Cambridge Corn Exchange, 30th June 2005
I'd seen Suzanne Vega perform twice, maybe three times before last night? The uncertainty is because all the previous occasions have been at festivals, so it's harder to distinguish between one muddy field and another. (Sometimes, even, hard to be sure if I was there at all.) Last night's performance came as a refreshingly civilised change from all that (particularly given that I'm still in the Glastonbury recovery period), being a seated concert in a good venue where the sound-tech crew haven't been at the scrumpy all day and I can actually see the stage.
Not that there's much to see: Vega is understated in her movements, barely shifting from her spot except to pick up and put down her guitar, and occasionally confer with the bassist (Mike Visceglia) who provides her only other accompaniment. When she does move, though, it's with poise and assurance -- the same assurance that infuses all her songs.
The striking thing about her music is how crystal clear every note and every word is. She plays from a back catalogue that goes back to her eponymous debut album from 1985 (though 1990's Days of Open Hand seems to have been quietly dropped from her playlist altogether), but all the songs retain their crispness and newness, still glittering with beautifully-observed images and rippling with the ringing guitar sound which is her trademark. Admirably, she mostly manages to retain this freshness without substantially altering anything -- "Cracking" replicates the album version note for note, but it's alive, there's an extra dimension, more play of shadows and light. When she does make alterations to the style, they sound less like cover versions and more like privileged close-up views of the original songs -- as with "Blood Makes Noise", which is stripped to its bare essentials, Vega's intense voice set against the dark and punchy pulse of Visceglia's bass.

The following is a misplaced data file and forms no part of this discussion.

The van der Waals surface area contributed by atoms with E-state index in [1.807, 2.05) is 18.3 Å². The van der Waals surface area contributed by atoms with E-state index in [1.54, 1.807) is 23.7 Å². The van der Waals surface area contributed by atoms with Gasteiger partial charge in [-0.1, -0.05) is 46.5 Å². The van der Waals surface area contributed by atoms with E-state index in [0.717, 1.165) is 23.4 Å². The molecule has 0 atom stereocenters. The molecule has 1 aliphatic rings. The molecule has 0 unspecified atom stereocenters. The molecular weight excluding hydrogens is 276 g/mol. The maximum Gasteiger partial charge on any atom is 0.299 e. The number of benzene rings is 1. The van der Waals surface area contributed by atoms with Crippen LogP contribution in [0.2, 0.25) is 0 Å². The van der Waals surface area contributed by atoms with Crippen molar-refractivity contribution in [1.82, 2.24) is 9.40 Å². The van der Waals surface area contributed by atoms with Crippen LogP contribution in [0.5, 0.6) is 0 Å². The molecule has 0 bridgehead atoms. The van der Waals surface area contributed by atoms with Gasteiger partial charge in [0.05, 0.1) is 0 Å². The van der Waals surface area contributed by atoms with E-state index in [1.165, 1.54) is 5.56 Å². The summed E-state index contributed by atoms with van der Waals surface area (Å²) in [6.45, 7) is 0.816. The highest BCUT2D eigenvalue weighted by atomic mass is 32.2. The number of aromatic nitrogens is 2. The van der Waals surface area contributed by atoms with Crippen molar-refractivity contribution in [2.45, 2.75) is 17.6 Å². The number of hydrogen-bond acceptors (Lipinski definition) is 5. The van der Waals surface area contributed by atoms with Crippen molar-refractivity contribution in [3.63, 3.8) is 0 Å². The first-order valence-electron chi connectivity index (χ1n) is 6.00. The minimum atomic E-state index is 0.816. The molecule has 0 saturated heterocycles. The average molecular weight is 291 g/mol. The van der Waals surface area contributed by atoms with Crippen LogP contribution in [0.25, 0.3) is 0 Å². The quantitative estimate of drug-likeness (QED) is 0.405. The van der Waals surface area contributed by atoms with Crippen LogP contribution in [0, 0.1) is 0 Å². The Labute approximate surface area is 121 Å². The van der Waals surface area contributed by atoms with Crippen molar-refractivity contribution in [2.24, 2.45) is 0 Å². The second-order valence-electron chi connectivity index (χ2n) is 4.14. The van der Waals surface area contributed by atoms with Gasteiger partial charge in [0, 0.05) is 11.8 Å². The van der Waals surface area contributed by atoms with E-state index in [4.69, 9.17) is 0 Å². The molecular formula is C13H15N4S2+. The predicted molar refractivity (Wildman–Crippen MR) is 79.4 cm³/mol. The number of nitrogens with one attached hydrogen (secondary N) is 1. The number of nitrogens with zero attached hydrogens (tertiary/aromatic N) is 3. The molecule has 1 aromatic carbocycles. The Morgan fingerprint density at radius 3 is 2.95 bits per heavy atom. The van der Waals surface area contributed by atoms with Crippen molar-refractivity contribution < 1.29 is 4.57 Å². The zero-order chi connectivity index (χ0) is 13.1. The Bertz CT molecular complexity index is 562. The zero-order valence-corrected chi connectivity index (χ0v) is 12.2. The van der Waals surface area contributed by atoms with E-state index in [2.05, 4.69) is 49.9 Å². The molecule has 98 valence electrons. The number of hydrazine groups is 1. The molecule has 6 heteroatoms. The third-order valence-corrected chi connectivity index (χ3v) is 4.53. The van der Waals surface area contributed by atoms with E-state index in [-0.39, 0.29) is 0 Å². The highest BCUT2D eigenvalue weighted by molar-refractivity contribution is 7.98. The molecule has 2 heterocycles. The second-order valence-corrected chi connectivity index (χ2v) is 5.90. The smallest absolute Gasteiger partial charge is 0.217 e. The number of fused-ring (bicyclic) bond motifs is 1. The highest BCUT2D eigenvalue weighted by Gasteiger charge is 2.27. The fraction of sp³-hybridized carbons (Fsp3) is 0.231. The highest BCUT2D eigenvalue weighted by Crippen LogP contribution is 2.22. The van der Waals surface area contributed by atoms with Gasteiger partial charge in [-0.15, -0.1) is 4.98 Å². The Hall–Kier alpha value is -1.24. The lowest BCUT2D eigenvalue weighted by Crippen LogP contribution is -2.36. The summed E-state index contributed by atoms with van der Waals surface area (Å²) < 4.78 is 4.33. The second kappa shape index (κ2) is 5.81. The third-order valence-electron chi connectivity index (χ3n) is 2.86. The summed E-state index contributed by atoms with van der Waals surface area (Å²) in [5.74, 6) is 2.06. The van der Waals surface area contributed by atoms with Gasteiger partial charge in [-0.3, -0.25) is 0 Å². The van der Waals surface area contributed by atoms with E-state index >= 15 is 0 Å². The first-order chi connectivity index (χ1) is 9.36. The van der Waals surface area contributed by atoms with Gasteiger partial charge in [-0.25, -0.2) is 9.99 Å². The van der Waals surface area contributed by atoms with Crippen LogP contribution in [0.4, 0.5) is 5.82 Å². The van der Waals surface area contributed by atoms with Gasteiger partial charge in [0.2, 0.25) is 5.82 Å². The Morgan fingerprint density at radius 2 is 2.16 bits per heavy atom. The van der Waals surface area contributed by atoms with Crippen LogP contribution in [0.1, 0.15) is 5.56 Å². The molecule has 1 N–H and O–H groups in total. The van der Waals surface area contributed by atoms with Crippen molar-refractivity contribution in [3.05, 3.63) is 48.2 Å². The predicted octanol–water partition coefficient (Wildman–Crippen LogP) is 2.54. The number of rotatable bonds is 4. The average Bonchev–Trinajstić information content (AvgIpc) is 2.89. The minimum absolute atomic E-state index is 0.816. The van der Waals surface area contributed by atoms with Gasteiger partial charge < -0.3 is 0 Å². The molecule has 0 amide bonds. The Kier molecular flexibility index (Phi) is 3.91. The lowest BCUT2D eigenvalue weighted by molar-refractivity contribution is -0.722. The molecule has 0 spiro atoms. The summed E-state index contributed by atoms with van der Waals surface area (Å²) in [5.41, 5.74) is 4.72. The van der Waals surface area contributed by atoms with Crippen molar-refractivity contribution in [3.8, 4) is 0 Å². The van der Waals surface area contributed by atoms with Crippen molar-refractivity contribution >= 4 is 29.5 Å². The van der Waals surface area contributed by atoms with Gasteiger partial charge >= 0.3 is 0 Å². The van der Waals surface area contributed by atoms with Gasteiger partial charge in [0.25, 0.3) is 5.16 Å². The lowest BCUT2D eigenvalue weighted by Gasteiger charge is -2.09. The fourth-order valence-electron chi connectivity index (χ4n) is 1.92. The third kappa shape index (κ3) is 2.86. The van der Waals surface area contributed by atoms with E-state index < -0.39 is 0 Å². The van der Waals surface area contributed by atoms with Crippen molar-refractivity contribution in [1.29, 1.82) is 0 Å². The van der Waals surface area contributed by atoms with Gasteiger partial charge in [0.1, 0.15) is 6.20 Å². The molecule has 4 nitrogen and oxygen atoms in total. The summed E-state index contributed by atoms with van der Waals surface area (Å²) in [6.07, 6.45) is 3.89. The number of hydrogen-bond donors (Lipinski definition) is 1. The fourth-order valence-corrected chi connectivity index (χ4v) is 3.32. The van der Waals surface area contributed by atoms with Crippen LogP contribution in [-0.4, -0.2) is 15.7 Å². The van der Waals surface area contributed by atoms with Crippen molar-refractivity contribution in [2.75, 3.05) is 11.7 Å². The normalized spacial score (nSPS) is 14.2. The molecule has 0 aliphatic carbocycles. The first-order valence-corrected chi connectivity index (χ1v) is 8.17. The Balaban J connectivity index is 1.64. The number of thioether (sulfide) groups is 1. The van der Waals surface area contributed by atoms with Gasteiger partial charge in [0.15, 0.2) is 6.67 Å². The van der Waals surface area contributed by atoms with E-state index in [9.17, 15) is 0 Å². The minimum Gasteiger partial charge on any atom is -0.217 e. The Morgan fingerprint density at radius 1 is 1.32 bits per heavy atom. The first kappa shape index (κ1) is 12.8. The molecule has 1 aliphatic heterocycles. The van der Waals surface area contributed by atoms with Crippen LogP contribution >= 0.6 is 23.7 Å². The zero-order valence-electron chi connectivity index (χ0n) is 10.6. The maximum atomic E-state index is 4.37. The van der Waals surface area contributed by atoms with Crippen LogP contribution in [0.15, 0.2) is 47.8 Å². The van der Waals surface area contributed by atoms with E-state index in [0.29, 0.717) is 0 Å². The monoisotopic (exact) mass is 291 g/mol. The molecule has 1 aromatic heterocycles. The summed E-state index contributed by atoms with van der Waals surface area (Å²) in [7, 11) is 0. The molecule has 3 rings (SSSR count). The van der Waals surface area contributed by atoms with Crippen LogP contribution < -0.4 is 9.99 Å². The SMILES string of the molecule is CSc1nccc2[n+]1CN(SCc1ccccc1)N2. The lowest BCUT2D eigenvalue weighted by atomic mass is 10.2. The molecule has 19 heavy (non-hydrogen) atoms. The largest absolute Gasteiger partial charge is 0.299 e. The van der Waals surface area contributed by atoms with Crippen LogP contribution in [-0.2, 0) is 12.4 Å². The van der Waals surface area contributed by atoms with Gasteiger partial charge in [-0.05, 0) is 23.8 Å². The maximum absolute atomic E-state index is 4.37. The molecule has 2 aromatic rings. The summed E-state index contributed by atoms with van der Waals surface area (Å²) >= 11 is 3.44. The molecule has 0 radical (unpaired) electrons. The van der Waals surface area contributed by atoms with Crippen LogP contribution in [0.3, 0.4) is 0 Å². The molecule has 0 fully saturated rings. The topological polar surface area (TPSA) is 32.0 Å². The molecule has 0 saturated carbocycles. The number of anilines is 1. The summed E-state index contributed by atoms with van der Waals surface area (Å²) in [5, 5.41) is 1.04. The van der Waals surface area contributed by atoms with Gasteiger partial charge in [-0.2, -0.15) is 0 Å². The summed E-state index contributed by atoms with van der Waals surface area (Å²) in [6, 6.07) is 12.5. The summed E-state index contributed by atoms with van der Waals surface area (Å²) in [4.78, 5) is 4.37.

The new songs -- "Unbound", "Anniversary, "Rosemary" -- are promising, though noticeably not as polished as the rest of her material. "Unbound" is a simple, slight lyric which sounds (appropriately for its metaphor of rootbound plants) as though it needs growing into. "Anniversary" is poetic and moving, though it didn't really gain anything except expectations from the explanation of its origins in the anniversary of 9/11. "Rosemary", a characteristically bittersweet vignette, was by far the most finished of the three. Taken as a whole, though, if these are a sign of the direction the new material is taking then it's a direction I'll gladly be following.
Her second encore ends with a version of Rodgers & Hart's "Have you met Miss Jones?", with the lyrics changed (as by Ella Fitzgerald) to "Have you met Sir Jones?" -- it seems an odd choice, but she manages to give the song a smoky jazz feel (helped out by a virtuoso bass solo as Visceglia is allowed free rein at last) without turning it into a novelty number. (The real novelty number is, sadly, "Tom's Diner", which becomes an audience participation item. Self-awareness saves it, though; "That wasn't a bad Tom's Diner," Vega says. "You're better than Newcastle.")
Vega bids the audience goodbye without fanfare or fuss, and there's a slight feeling of something left unfinished as the audience applauds politely. But then, what are her songs but stories left half-told? The clarity of those songs is not just about the words and the notes, it's about the spaces between them; there's a richness of detail and an intensity of emotion, and yet there's always a secret hidden core which shapes the songs and yet remains silent -- "a silence more eloquent than any words could ever be". And it flies by, and is gone.